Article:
Because apparently we have solved EVERYTHING else in the world, Time Magazine has seen fit to pit mother against mother with this inflammatory title. “Are you Mom Enough?”, indeed!
Happy Mother’s Day. You can MAKE people and successfully lead them to adulthood… but, by the way, you are all still inadequate unless you can breastfeed your preschooler (and look HAWT while doing it). Whoop-whoop. Don’t forget to patronize our advertisers. Kthaxbai.
First of all, I would like to take a step back and applaud fellow blogger, Jamie Lynne Grumet of I Am Not The Babysitter for being so open with her choices and… um, Hello! for being on the cover of TIME MAGAZINE. Woot! But that title still makes me want to wretch.
I take absolutely no issue with Jamie Lynne, her choices, or attachment parenting. From what I understand, it’s quite a lovely article, but I wouldn’t know since I haven’t read Time Magazine since the 1980s when it was the only thing my parents subscribed to. I do however openly take issue with the follow things:
The Blatantly Cheap Title Meant to Incite… What? Another Fake Mommy War? Confusion about what the article is really about?
Puh-lease! Mothers are smarter than this.
The cover story is about Attachment Parenting and the man who popularized it, Dr. William Sears. If you are interested in learning more about this topic, DON’T read Time Magazine. Read Dr. Sears’ book, The Baby Book: Everything You Need to Know About Your Baby from Birth to Age Two.
I have a well-worn, much-loved copy of it in my donate stack. I can even send it to you. Just ask.
The “Come Judge Me, Why Don’t You” Grimace Has Zero to do with Breastfeeding
My other problem is the composition of this photo– the stone-cold resistant look on the faces of mother and son, the aggressive pose, the foot stool…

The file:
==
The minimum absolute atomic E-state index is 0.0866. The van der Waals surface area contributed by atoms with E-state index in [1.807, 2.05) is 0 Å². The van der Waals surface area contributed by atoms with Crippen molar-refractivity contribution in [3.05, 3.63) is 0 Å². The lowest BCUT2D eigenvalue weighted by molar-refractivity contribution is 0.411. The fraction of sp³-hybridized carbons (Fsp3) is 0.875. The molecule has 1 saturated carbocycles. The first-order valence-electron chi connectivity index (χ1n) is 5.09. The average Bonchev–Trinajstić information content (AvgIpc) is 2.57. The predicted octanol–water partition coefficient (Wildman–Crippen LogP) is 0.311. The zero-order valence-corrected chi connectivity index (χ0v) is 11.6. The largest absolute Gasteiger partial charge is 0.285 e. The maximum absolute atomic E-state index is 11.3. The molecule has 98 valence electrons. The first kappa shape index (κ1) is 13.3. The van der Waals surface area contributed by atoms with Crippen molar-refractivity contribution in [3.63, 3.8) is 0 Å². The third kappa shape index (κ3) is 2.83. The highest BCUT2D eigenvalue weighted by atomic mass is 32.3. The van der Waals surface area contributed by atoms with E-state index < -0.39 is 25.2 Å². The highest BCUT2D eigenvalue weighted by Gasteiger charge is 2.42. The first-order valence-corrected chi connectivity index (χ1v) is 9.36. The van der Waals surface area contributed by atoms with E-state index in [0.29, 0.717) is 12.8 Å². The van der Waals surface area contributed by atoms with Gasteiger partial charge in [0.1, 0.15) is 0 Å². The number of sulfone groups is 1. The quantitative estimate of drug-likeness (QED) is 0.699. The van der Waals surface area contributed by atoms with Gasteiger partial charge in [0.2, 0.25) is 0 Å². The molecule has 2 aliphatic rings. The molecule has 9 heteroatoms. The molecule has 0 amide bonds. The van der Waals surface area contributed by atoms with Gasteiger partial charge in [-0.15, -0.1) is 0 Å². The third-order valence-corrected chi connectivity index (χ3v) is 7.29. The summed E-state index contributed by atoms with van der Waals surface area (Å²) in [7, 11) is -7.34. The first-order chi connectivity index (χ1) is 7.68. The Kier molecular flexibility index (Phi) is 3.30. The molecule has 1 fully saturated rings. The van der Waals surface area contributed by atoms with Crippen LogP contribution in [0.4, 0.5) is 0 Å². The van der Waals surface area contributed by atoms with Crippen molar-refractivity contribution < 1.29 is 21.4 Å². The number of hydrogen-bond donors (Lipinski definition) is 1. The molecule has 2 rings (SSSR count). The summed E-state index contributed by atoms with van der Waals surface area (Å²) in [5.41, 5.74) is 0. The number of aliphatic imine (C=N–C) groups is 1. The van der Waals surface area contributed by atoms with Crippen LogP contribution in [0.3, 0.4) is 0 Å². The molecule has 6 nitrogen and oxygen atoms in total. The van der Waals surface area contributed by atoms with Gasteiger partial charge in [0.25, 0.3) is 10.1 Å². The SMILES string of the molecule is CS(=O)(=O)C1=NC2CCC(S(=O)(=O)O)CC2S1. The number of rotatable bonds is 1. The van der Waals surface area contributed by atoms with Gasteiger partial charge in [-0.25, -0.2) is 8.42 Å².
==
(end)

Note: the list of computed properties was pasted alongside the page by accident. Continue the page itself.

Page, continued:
It all becomes more apparent when you see the Behind the Cover images as provided by Time. There were other mom-child photos considered– softer, comforting, more natural, genuine images of a tender and beautiful bond.
Everything nursing presumes to be. And, yet the publisher chose the one above. Let’s stop to ask why.
I didn’t nurse either of my children for very long, but I enjoyed it while it lasted. I improved with experience, meaning I was better at it with my second child than with my first. New challenges aside.
Public nursing with a toddler in tow required that I take a variety of position. I nursed while standing in the middle of park, seated at the edge of play space at the mall, and even while getting a dental check up. I never once assumed an “I just dare you to judge me” look. Not once.
The only Mother Superiors I’ve Ever Known Were Nuns
A woman’s ability and/or willingness to breastfeed is completely separate from her quality as a mother. Can we please take that out of the equation once and for all?
The cover model actually wrote a brillant post for BlogHer on the 10 Things Breastfeeding Advocates Need To Stop Saying.
The Internet is Forever
Jamie Lynne’s son is almost four and I would hazard to guess, approximately my height. He looks more like a prop in this photo and surely he had no say whatsoever in it’s placement, composition, or messaging. Perhaps the mom did not either.
That’s fine for now, but it won’t be long before he and his friends are on the Internet. A few Google searches for his name and this image will surely be the first to come up. I can only image the mocking and public ridicule to follow.
For as much noise as this photo sought to generate, it isn’t going anywhere. I’ve seen it 15 separate times this morning alone never having left my Facebook page. It’s already prompted hundreds of blog posts, Facebook updates, Tweets, memes, etc. It will not be forgotten anytime soon.
It’s not like he’s the Nirvana baby. There will never be anything cool about this photo in 10 years. He is the bored preschooler who appeared suckling his mom’s boob on a national magazine. The question that will always loom after is, “How messed up did that make him?”
He is now the poster child for whatever society decides to blame or attribute on attachment parenting in decades to come. “Look at this kid, he was nursed until he was the size of adult woman and he turned out… “